“However, in the current political vacuum progress is not being made to address the challenges our sector faces. NIASW calls on our political representatives to show leadership, accept the need for compromise, and come to a workable agreement to enable the re-establishment of a Northern Ireland Executive.”


Notes for editors

  • Colin Reid, NIASW Chair, will be available for interview.
  • The Northern Ireland Association of Social Workers (NIASW) is part of the British Association Social Workers (BASW), the largest professional body for social workers in the UK. The Association has 21,000 members employed in frontline, management, academic and research positions in all care settings.


Andy McClenaghan, Campaigns Officer

Phone: 028 9064 8873

Mobile: 07702 517560


Reducing parental conflict hub (Early Intervention Foundation) Tue, 13 Feb 2018 00:00:00 +0000 BASW media Child sexual exploitation - evidence briefings (University of Bedfordshire) Tue, 13 Feb 2018 00:00:00 +0000 BASW media How can we improve support for young carers? (Healthwatch) Tue, 13 Feb 2018 00:00:00 +0000 BASW media Impact of world events on children (Mental Health Foundation) Tue, 13 Feb 2018 00:00:00 +0000 BASW media New survey shows half of all schoolchildren feel sad or anxious every week Tue, 13 Feb 2018 00:00:00 +0000 BASW media BASW finds more concern than guidance in ‘Foster Care in England’ report Tue, 13 Feb 2018 00:00:00 +0000 BASW media BASW England had high hopes of Sir Martin Narey and Mark Owers' long-awaited Independent review of the Fostering System in England and shared many of its aims, mostly in identifying what is working well alongside seeking improvements where necessary to achieve better outcomes for children. 

It is pleasing that the report begins by acknowledging that fostering is indeed a success story and that this is backed up by sound evidence.

However, there are many areas of the report that are of great concern to BASW members and it is disappointing that some opportunities to bring about much needed change to the current system seem to be missed.

In many respects, the report has gone far beyond its brief by attempting to re-introduce Government proposals contained in the innovation clauses of the Children and Social Work Act (2017) during its passage through Parliament, which called for the role of the Independent Reviewing Officer (IRO) to be substantially reduced, Fostering Panels to be dispensed with and to allow Independent Fostering Agencies to replace the role of the child’s social worker.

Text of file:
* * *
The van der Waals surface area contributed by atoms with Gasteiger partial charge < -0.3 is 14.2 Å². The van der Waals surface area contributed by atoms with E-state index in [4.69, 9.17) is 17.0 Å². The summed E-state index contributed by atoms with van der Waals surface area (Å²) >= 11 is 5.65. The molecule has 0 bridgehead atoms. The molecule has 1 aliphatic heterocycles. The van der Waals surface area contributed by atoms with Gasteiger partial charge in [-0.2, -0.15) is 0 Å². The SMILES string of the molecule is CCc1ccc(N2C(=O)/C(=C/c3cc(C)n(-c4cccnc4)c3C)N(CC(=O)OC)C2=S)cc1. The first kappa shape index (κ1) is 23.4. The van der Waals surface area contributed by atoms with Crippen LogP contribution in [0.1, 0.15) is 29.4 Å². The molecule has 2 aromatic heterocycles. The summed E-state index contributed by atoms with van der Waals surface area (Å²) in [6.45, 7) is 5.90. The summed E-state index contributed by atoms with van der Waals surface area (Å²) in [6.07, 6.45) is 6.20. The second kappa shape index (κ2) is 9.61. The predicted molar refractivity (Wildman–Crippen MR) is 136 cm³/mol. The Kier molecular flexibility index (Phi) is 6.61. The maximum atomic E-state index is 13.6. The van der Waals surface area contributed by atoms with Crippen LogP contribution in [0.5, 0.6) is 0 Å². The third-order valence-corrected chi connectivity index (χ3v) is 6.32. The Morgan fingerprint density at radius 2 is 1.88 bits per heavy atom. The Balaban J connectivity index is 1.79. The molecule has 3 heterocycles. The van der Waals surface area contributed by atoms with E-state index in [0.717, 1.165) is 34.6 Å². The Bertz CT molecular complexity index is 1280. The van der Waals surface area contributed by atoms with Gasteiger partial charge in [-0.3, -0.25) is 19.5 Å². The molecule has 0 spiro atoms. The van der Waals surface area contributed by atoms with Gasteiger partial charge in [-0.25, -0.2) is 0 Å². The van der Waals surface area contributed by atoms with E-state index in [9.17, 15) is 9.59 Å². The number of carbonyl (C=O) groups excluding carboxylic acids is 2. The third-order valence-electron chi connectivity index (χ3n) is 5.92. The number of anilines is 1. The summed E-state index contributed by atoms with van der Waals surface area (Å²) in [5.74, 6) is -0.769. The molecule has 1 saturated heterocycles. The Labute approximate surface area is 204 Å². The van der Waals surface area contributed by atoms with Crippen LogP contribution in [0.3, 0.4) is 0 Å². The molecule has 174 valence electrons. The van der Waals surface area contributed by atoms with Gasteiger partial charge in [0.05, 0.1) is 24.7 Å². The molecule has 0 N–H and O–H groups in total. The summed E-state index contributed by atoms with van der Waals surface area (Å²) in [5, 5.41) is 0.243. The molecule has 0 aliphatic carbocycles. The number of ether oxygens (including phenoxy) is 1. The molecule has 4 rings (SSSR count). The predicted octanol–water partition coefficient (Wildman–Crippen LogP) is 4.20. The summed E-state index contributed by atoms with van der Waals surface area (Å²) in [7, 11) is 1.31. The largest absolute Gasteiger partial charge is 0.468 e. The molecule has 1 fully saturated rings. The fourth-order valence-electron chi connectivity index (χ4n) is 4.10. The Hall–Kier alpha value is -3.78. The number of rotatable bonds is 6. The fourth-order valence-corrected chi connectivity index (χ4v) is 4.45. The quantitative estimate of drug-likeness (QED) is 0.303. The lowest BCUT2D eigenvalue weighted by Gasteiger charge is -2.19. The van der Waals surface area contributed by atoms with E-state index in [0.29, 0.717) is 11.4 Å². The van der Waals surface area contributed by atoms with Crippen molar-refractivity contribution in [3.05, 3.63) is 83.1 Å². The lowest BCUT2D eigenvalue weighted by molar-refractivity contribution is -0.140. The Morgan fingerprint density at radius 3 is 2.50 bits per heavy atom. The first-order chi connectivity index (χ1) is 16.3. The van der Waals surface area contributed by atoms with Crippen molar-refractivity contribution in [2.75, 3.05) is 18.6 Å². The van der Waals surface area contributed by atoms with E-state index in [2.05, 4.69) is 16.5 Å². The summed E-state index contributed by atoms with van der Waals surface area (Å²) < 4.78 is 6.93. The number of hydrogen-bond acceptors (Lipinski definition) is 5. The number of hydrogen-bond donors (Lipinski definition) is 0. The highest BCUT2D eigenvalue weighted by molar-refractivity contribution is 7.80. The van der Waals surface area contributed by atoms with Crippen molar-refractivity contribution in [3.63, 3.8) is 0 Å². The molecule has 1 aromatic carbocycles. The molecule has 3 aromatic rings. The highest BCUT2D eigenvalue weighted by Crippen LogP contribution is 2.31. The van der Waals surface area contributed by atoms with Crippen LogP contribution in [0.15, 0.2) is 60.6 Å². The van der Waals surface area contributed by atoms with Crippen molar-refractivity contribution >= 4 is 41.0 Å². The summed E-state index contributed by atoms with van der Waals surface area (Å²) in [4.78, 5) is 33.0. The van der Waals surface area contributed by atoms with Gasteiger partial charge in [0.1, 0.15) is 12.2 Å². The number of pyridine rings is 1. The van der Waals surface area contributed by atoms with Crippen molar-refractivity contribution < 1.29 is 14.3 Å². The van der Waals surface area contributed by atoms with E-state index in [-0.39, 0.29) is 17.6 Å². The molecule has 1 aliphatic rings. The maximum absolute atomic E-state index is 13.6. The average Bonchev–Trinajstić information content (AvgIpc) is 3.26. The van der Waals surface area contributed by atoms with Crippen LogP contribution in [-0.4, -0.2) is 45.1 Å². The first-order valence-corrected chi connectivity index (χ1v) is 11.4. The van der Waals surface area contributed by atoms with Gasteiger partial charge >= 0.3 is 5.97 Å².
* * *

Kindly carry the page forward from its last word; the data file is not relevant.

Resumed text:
These innovation clauses were successfully challenged and defeated in March 2017 notably, thanks to a coalition of individuals and over 50 organisations called Together for Children (of which BASW England was a member) on the basis that they could fundamentally undermine the rights of children. 

It seems folly that the sector, once again, finds itself in a position of having to defend the introduction of important checks and balances for children in the care system.

It is vital that children’s care plans are reviewed by individuals who are not directly involved in providing support to either the child or the foster carer.  IROs need to be objective and able to scrutinise and hold to account the individuals and agencies who are charged with meeting the educational, health and day-to-day care needs of the child.

Rather than see the role of IROs removed or diluted, BASW England feels this role needs to be strengthened in increasingly challenging resource-led environments.

BASW England is disappointed that the report seems to advocate for long term fostering to be converted into Special Guardianship Orders or adoptive placements rather than establishing Staying Put as the means to achieving permanency for young people. 

Whilst some long term fostering placements may result in carers applying for an SGO or becoming adoptive parents this should not be the default position and defeats the argument that long-term fostering is a success story for many young people.

BASW England is concerned that the section on contact in the report is both erroneous and misleading.  It suggests that the presumption of contact was removed by the Children and Families Act 2014 and should only take place if it is in the child’s interest, but that is not the case and it is important that this part of the report is corrected.

In-fact, legislation requires contact to take place between children and their birth families unless the local authority has evidence that contact is not in the interests of the child’s welfare. 

Similarly, the section on Sibling Separation infers that placing siblings together is just a matter of social work convention, when it is in fact a legal requirement for local authorities to ensure that a placement enables siblings who are in the care system to be accommodated together as far as it is reasonably practicable. 

It is very disappointing that both these sections of the report unfairly criticise social work practice.

Finally, we commend attempts by the report to promote physical affection between foster carers and children, the increased use of delegated authority and the right of a child to an independent advocate – these are all areas that have been the subject of debate for many years and should by now be embedded in the care system but clearly, more work needs to be done here.


NSPCC survey: children’s disclosures of abuse Tue, 13 Feb 2018 00:00:00 +0000 BASW media